The Middle East Interview: Dr Saad Al Barrak

By Smith, Pamela Ann | The Middle East, July 2009 | Go to article overview

The Middle East Interview: Dr Saad Al Barrak


Smith, Pamela Ann, The Middle East


Since his appointment as Deputy Chairman and Managing Director (CEO) in 2002, Dr Saad Al Barrak has transformed Kuwait's Mobile Telecommunications Company (MTC) into one of the leading telecoms companies in the Middle East and Africa. Now known by its new brand name "Zain", he hopes to take it into the world's top 10 by 2011. Given Al Barrak's past successes, together with an acquisitions budget of $5bn, this lofty ambition may just be achievable, industry sources say.

During his short tenure, the company's overall market capitalisation has grown to $16.5bn, up from just $2.5bn in 2002, while its active customer base has grown from 600,000 to more than 64.7m, covering 24 countries. At the end of March, Zain's group revenues totalled 567m Kuwaiti dinars ($1.96bn), up 25% over the first quarter of 2008. Net income increased by 3% to 75.5m Kuwaiti dinars ($260.5m) despite the global economic slowdown and intense competition in world markets.

In this exclusive interview with contributing writer Pamela Ann Smith, Al Barrak talks about his plans for the future, his pride in the company's pioneering services--One Network and Zap--and his commitment to "business romance" and social responsibility.

You are aiming to become one of the top 10 mobile operators in the world by 2011. Do you think you can achieve this goal in the current economic climate?

Zain is under no illusions about the severity of the financial crisis, but we are more [determined] than ever to achieve our 2011 goal of becoming one of the top 10 mobile operators with 150m active customers.

We aim to achieve in nine years what other companies have taken 27 years to achieve by accelerating growth in Africa, consolidating our assets and expanding into adjacent markets.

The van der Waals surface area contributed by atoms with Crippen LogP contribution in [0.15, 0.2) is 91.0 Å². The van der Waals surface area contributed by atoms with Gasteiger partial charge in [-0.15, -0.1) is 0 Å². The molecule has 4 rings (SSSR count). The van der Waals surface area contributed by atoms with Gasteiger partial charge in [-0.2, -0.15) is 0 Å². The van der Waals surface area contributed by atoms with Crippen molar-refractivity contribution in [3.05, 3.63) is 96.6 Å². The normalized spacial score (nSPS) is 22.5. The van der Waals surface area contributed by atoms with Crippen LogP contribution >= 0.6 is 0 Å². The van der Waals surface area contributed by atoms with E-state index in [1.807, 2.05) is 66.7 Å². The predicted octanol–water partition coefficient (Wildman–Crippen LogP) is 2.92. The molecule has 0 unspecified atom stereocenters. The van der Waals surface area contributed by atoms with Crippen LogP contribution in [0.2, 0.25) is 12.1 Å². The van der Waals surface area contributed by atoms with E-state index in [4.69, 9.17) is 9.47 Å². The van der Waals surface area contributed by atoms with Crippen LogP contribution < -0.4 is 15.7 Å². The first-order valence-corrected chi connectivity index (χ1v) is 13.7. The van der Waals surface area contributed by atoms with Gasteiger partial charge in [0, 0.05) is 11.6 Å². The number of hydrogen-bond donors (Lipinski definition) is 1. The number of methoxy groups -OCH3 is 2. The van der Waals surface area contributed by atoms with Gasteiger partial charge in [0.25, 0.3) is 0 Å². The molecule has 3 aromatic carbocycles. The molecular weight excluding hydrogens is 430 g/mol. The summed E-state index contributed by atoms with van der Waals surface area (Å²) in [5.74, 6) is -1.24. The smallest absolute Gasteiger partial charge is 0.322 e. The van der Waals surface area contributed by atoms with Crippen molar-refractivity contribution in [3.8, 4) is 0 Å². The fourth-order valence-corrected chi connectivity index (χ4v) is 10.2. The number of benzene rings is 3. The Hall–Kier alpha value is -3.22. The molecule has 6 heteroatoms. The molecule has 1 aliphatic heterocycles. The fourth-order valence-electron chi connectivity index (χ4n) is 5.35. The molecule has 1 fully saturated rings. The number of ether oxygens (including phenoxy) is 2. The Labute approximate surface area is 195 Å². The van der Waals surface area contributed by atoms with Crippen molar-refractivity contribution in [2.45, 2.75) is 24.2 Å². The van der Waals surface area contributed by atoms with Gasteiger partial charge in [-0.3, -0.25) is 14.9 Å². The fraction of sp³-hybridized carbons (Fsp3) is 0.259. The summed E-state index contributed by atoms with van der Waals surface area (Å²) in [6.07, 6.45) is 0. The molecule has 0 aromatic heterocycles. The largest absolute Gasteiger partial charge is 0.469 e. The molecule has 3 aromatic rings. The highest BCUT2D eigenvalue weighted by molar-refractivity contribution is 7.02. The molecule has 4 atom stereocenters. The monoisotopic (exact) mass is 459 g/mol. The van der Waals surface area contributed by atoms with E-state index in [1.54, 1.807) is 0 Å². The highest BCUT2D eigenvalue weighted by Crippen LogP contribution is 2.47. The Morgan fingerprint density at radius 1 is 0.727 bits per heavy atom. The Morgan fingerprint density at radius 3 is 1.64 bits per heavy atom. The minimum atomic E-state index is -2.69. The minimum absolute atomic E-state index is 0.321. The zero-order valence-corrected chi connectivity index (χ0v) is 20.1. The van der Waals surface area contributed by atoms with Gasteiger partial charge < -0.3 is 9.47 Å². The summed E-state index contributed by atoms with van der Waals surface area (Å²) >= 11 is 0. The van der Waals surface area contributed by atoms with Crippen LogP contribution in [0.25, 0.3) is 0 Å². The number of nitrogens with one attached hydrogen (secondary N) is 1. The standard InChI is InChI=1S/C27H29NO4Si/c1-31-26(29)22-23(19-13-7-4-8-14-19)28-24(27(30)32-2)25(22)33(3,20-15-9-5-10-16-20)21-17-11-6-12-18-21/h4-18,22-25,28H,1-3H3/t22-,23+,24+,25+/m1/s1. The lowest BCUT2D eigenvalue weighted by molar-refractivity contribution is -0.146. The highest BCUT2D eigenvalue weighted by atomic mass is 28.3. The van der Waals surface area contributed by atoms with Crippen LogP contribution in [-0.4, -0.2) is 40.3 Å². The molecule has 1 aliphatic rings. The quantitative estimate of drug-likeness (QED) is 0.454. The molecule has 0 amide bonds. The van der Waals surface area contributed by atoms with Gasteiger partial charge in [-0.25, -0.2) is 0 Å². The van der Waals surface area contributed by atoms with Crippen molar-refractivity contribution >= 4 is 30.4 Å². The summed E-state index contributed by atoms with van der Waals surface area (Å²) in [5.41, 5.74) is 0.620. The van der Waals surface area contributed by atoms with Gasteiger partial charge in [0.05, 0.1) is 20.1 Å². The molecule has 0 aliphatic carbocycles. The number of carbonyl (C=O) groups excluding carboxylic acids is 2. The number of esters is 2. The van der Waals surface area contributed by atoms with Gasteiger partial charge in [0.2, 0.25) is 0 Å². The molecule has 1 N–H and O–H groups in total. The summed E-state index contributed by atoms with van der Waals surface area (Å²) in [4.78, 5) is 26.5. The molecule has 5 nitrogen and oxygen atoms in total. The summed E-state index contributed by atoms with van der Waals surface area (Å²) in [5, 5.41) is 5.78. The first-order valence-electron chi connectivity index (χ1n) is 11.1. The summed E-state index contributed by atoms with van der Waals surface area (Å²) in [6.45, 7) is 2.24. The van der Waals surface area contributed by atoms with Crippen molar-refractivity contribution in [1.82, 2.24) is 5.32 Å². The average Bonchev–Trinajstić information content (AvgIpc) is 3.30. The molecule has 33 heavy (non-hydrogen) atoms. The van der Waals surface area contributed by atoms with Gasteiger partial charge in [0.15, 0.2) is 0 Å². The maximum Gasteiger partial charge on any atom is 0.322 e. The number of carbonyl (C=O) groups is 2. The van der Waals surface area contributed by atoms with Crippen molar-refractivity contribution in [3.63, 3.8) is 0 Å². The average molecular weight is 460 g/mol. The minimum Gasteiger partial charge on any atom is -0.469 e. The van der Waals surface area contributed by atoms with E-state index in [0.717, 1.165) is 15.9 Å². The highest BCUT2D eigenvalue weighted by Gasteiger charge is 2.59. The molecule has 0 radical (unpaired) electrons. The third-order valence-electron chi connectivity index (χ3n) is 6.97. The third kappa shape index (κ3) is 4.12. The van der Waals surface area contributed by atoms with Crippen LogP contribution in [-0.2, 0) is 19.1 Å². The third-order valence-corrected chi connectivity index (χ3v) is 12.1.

In May, Zain announced an additional programme to further propel the company towards its global top 10 2011 target. Drivell will focus on customer services and commercial activities while centralising, or outsourcing, some back office/non-core functions to strategic partners. This programme will maximise economies of scale and realise significant efficiencies, allowing Zain to provide communication services such as voice, [text] and data at an optimum cost structure.

Drivell is expected to improve Zain's operating margin by 5% within 12 months. The Group will also align its head office and operations in accordance with the new operating model, enabling Zain to reduce its current 15,500 global workforce by 2,000, or 13%.

We will create genuine market differentiation through our services and deliver on our Zain brand promise of 'A wonderful world'. We will combine our managed outsourcing, centralisation and leveraging capabilities, as well as training and development for our personnel.

Do you still expect to increase profits by 30% this year?

Due to global economic conditions, Zain is lowering its net profit growth target for this year to 20%. However, Zain has invested heavily in network expansion on both continents, resulting in robust customer acquisition and healthy revenues. We expect to reap further financial rewards from these investments in the second half of 2009.

[ILLUSTRATION OMITTED]

You were formerly known as the Mobile Telecommunications Company. Why did you decide to rebrand your operations under the Zain name? Has this helped you to grow?

Mobile Telecommunications Company (MTC) was the first mobile telecommunications company in the Middle East when it started its operations in Kuwait back in 1983. The rebranding of all of our operations is fundamentally important to our overall business plan that was launched in 2003, when we agreed a strategy to triple growth every three years across a number of parameters such as customer numbers, operational businesses and geographic footprint. This vision aimed to achieve a global position in just nine years, whereas it had taken several decades for the world's leading companies to achieve this status. …

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